We humans like to think of ourselves as tough and capable of handling anything. But we’re not. In reality, we’re soft, pink-centered bags of meat who shrivel when it’s too hot, and whimper when it’s too cold. These animals, however, put us to shame, as they can survive pretty much anything.
Though tardigrades aren’t the smallest creatures on this list, they’re definitely the toughest. Also known as water bears, these 1 millimeter-long lifeforms can survive in conditions that would kill most other animals. They can survive without water for up to ten years, can survive radiation, and thrive in temperatures as frigid as -272 degrees Centigrade (-457 Fahrenheit) and as thermal as 150 degrees Centigrade (302 Fahrenheit). These critters are so hardy that in 2007, scientists shot thousands of them into space, to see what would happen. They not only survived, but the females laid eggs that hatched into healthy infants.
On top of all that, they can return from the dead. In 1948, a Italian zoologist added water to some 120-year-old, dried-out tardigrades, which immediately started moving. We should all do our best to never anger tardigrades.
The unofficial insect of New York City, cockroaches are damn tough bugs. They’ve been found to survive up to 45 minutes without air, and can endure temperatures as low as -8 degrees Centigrade (17.6 Fahrenheit). In addition, they can survive decapitation for a significant amount of time and, in a pinch, can make a meal out of things humans can’t, like concrete or the glue on the back of a postage stamp. But their toughest attribute of all: they can survive radiation. While their walking away from a thermonuclear blast is only the stuff of urban legend, they can shrug off 6 to 15 times the amount of radiation that would kill a human. Why even exaggerate? The facts are more than impressive enough.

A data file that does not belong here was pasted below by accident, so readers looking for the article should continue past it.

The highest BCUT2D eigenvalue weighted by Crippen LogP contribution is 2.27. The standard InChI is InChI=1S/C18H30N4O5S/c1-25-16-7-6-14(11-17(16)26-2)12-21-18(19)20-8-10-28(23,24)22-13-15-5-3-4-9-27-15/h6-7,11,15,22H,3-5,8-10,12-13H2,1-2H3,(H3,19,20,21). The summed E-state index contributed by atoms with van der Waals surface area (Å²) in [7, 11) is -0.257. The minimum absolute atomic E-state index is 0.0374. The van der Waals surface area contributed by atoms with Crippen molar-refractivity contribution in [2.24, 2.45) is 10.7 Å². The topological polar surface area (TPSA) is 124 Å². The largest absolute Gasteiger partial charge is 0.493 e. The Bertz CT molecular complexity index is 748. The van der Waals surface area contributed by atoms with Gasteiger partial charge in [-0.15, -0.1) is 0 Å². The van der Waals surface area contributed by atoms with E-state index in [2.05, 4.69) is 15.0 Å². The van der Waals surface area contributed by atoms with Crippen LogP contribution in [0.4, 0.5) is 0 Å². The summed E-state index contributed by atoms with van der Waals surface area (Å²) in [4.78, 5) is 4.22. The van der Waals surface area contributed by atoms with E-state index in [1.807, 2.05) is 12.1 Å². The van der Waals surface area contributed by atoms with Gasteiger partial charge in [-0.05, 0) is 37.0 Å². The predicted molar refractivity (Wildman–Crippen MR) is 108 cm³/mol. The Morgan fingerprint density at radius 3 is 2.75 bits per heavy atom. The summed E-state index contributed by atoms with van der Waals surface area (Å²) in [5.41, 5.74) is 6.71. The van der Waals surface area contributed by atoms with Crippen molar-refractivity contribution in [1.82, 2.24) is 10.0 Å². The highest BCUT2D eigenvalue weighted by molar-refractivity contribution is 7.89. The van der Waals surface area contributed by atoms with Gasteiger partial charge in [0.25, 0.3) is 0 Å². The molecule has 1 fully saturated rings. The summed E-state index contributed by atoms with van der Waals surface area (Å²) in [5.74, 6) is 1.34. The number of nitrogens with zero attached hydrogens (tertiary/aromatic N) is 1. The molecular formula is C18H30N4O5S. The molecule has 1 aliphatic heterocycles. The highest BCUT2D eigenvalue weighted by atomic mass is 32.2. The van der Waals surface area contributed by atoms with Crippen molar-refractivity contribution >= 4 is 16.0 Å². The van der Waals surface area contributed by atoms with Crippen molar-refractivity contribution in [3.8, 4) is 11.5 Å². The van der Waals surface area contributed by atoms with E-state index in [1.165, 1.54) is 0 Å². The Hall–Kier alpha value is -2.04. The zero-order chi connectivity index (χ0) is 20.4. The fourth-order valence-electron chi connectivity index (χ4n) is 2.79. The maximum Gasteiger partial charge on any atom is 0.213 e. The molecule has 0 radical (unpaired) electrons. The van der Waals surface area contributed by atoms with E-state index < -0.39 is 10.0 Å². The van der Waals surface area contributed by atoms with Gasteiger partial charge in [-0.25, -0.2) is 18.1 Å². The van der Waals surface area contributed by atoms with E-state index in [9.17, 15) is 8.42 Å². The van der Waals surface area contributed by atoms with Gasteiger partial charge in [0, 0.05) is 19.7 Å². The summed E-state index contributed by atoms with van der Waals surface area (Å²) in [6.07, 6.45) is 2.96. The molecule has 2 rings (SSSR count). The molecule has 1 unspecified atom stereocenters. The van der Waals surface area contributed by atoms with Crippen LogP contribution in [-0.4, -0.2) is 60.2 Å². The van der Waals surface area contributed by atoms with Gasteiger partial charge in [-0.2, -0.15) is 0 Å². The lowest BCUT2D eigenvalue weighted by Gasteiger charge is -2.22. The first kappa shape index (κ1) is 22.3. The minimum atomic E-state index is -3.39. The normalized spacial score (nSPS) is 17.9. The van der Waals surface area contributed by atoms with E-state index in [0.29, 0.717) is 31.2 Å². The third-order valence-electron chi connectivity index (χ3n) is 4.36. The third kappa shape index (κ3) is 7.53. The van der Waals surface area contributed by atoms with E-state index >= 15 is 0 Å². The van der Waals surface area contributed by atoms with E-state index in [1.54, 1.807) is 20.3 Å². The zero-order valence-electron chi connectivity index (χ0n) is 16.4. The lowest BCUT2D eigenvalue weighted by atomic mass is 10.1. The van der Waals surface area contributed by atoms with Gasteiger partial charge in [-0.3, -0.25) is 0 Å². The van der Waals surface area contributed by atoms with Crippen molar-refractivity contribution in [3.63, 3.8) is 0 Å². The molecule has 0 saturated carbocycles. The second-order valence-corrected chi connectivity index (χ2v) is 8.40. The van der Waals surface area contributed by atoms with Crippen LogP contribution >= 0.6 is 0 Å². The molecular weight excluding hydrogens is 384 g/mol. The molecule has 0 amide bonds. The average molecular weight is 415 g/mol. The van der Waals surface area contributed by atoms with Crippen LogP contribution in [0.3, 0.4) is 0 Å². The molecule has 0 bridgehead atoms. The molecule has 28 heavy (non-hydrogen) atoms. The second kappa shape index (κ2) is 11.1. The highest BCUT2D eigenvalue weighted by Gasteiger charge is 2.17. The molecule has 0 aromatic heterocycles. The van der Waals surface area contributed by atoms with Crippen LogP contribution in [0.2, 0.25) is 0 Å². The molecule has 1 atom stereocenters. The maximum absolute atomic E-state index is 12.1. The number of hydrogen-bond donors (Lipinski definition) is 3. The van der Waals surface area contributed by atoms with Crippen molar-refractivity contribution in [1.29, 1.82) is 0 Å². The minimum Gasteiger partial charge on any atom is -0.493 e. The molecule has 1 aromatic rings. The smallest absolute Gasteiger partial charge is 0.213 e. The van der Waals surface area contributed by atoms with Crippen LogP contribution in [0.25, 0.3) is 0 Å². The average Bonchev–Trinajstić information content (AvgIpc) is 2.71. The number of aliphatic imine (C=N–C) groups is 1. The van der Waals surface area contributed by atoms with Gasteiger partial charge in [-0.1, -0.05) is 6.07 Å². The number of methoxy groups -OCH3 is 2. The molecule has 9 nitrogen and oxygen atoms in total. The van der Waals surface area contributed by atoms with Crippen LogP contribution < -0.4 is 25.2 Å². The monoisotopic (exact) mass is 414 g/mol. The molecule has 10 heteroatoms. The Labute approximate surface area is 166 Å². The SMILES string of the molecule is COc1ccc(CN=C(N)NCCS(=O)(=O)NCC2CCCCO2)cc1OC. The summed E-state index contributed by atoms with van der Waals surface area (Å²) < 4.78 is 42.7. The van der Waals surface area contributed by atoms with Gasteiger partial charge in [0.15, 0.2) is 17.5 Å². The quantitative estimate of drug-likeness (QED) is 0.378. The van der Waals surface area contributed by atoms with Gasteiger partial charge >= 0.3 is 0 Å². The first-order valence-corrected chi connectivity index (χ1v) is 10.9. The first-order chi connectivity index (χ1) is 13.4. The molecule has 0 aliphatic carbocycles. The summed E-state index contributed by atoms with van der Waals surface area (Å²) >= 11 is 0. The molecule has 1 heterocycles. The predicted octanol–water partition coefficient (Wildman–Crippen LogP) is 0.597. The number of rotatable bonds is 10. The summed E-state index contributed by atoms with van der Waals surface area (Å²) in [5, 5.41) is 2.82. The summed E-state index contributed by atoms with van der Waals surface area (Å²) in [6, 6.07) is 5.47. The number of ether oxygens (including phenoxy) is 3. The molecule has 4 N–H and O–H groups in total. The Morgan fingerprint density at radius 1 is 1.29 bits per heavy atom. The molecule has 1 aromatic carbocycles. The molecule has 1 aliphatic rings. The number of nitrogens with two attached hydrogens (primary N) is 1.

Discovered in 2011, the devil worm is perfect for anyone who loves deep conversations. When scientists noticed them on the floor of a gold mine in South Africa, they weren’t sure if the worms were there to begin with, or if the miners tracked them in. Fueled by curiosity, geomicrobiologist Tullis Onstott and company dug down, and were able to find devil worms thriving at depths of 2.2 miles, or 3.6 kilometers. Though the Halicephalobus mephisto, as they’re also known, were very small that far down — 0.5 millimeters long — they were still there and feasting on microbes, the only other things known to live at that depth. Scientists also found evidence that the worms had been there between 3,000 and 12,000 years, so clearly they didn’t just stumble into the wrong neighborhood.
Strain 121 is a top contender for the title of “Earth’s Toughest Lifeform.” This awesomely named single-celled organism was discovered near a hydrothermal vent off Puget Sound in Washington state, where the water reaches a blistering 130 degrees Centigrade (266 Fahrenheit). In fact, its ability to survive at extreme temperatures actually frustrated scientists studying it. While trying to learn just how much heat Strain 121 can take, they threw some into an autoclave, which is used in medical sterilizations. The eggheads were shocked to discover these mighty microorganisms were still doing … whatever it is they do, after 10 hours of intense heat. Don’t worry, though. Since they’re non-infectious, discovering them in your kitchen isn’t cause for alarm.